My reasons for supporting the death penalty are visceral. I have actively promoted this issue, which stirs my passions as it spikes my emotions, for more than 20-years now. Whatever the outcome of the two death penalty propositions on California’s Election Day ballot (62 will abolish the death penalty in favor of life without parole while 66 will mend, not end the death penalty), I will continue to believe in the moral, spiritual, financial, and public safety benefits of this most extreme form of punishment.
During the 65-days between October 1 and December 4, 1993, I received a crash course in the nature of good and evil. That thousands of strangers would rally around a kidnapped child that most had never met was as pure an act of benevolence as I have ever witnessed. That a knife wielding sexually sadistic psychopath would steal my daughter from a slumber party, then rape and murder her so that he could avoid A.I.D.S. was a deed so dastardly, so evil, that it changed my life forever.
So, I was not surprised to learn at trial, that Polly’s killer once told Psychiatrist Llewelen Jones that he, “Masturbates twice daily and thinks of female victims of his past crimes.” That there are people who advocate for his life as he continues to violate my child twice daily in his death row cell is vile and repugnant. Her memory and soul deserve the peace that she will only receive after her killer has drawn his last breath of air.
Death penalty abolitionists will tell you that we need to look at the big picture, the totality of the issue, not anecdotes or stories taken out of context. However, Polly’s killer is simply a variation on a theme, as is my daughter’s story. All of California’s death row inmates have either murdered children (229), sexually assaulted and tortured their victims prior to murdering them (294), killed peace officers (43), or committed multiple murders. They are unrepentant killing machines: people like Ramon Salcido who slit the throats as he murdered his own children; Scott Peterson who killed his wife Lacy and the full term baby that she was carrying; or Joseph Naso who killed at least six women as he travelled the country for more than two decades. They weren’t driven to commit these crimes by drugs or alcohol. No, they were driven by a bankrupt moral compass to commit crime with impunity without consideration for the consequences of their actions.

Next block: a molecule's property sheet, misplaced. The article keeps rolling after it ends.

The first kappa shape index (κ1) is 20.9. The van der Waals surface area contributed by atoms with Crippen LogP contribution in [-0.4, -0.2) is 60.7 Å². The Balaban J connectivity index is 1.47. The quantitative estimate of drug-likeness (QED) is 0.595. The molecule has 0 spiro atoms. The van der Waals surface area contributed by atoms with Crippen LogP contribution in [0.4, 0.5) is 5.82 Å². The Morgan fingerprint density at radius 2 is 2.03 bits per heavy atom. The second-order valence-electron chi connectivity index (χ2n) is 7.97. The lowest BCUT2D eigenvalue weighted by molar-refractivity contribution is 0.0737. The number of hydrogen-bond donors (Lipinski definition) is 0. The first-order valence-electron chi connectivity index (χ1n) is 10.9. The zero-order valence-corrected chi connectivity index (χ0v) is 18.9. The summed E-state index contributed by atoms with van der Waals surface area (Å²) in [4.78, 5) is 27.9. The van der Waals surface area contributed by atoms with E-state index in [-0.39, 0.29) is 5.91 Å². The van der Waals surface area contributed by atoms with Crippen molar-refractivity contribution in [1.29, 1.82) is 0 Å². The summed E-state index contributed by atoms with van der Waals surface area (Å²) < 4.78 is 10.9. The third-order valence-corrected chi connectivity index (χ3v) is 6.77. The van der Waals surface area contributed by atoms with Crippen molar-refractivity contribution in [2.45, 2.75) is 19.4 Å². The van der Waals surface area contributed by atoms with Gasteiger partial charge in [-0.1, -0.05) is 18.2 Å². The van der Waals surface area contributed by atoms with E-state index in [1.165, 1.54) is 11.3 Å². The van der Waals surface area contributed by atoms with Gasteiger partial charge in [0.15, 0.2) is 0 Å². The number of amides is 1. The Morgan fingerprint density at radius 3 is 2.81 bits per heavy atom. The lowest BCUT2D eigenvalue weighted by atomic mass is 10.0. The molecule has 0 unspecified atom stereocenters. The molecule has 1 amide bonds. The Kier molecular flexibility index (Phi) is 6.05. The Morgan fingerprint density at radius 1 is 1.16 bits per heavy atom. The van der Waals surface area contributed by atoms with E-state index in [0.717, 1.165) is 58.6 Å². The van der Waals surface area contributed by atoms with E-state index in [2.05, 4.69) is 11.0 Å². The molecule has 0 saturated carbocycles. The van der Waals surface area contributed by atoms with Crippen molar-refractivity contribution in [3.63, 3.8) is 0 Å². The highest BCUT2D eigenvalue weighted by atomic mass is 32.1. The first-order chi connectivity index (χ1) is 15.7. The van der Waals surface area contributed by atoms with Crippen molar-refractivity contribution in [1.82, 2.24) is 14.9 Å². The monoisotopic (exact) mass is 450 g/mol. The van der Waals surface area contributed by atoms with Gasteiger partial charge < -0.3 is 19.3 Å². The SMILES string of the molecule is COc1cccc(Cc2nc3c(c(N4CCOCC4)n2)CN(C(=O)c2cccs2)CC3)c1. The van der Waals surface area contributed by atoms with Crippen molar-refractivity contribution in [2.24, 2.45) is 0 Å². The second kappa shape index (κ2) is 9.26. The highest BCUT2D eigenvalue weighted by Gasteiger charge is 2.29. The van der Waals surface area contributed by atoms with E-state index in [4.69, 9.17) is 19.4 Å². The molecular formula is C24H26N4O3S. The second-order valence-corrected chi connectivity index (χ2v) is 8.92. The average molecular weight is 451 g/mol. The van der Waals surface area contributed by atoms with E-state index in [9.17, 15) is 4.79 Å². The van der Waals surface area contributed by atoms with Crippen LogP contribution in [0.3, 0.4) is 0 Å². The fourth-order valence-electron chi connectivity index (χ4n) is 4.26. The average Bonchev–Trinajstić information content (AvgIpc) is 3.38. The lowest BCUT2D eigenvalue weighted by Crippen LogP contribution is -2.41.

The last inmate executed in California was a murder machine named Clarence Ray Allen. He was sentenced to life without parole for a murder he committed in 1974. As a means of getting even he orchestrated the assassination of 3-people he believed had ratted him out. In 2006, Allen was finally executed for those murders. He is no longer a threat to public safety.
Death penalty abolitionists advocate that the death penalty is indefensible, beneath the dignity of a civilized society and fails to serve as deterrence to murder and other violent crimes. They overlook the fact that young soldiers are regularly sent to war to kill or be killed, or that U.S. military drone strikes kill innocent people, or that we all applauded and stood a little taller when we learned about the death of Osama Bin Laden.
I believe that embracing evil, defending the indefensible, and advocating on behalf of sadism and psychopathy are misplaced priorities at best, and in league with the devil at its worst. When I hear abolitionists say that death row inmates “Are us, they’re our children. We are a community,” or that they “Are capable of becoming productive citizens if given the chance,” I think that they must live in an alternate universe.